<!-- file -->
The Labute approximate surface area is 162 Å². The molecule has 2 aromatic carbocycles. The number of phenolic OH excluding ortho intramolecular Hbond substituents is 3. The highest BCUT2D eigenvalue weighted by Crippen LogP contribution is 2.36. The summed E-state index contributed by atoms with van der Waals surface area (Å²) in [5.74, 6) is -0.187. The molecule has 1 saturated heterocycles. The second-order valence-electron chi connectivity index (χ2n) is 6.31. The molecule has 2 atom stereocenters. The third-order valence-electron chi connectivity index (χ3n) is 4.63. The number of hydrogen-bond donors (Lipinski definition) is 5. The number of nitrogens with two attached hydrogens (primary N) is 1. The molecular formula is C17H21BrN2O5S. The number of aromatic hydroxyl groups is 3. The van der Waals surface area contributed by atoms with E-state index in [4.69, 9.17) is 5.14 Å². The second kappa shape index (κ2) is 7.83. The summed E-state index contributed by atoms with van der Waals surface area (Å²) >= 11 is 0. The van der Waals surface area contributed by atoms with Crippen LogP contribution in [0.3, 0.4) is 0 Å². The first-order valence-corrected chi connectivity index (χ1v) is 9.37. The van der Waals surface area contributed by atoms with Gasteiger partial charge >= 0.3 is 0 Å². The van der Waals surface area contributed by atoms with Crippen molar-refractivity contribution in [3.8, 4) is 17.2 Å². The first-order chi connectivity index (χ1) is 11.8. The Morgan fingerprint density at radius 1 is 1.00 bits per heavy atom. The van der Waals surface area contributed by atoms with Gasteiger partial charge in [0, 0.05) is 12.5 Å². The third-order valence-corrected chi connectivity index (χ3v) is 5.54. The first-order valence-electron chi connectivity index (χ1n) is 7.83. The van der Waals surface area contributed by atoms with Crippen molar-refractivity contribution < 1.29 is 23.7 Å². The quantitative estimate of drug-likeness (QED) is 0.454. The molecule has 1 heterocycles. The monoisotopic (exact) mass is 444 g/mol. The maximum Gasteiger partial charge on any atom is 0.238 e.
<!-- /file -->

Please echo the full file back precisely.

The Labute approximate surface area is 162 Å². The molecule has 2 aromatic carbocycles. The number of phenolic OH excluding ortho intramolecular Hbond substituents is 3. The highest BCUT2D eigenvalue weighted by Crippen LogP contribution is 2.36. The summed E-state index contributed by atoms with van der Waals surface area (Å²) in [5.74, 6) is -0.187. The molecule has 1 saturated heterocycles. The second-order valence-electron chi connectivity index (χ2n) is 6.31. The molecule has 2 atom stereocenters. The third-order valence-electron chi connectivity index (χ3n) is 4.63. The number of hydrogen-bond donors (Lipinski definition) is 5. The number of nitrogens with two attached hydrogens (primary N) is 1. The molecular formula is C17H21BrN2O5S. The number of aromatic hydroxyl groups is 3. The van der Waals surface area contributed by atoms with E-state index in [4.69, 9.17) is 5.14 Å². The second kappa shape index (κ2) is 7.83. The summed E-state index contributed by atoms with van der Waals surface area (Å²) >= 11 is 0. The van der Waals surface area contributed by atoms with Crippen LogP contribution in [0.3, 0.4) is 0 Å². The first-order valence-corrected chi connectivity index (χ1v) is 9.37. The van der Waals surface area contributed by atoms with Gasteiger partial charge >= 0.3 is 0 Å². The van der Waals surface area contributed by atoms with Crippen molar-refractivity contribution in [3.8, 4) is 17.2 Å². The first-order chi connectivity index (χ1) is 11.8. The Morgan fingerprint density at radius 1 is 1.00 bits per heavy atom. The van der Waals surface area contributed by atoms with Gasteiger partial charge in [0, 0.05) is 12.5 Å². The third-order valence-corrected chi connectivity index (χ3v) is 5.54. The first-order valence-electron chi connectivity index (χ1n) is 7.83. The van der Waals surface area contributed by atoms with Crippen molar-refractivity contribution < 1.29 is 23.7 Å². The quantitative estimate of drug-likeness (QED) is 0.454. The molecule has 1 heterocycles. The monoisotopic (exact) mass is 444 g/mol. The maximum Gasteiger partial charge on any atom is 0.238 e.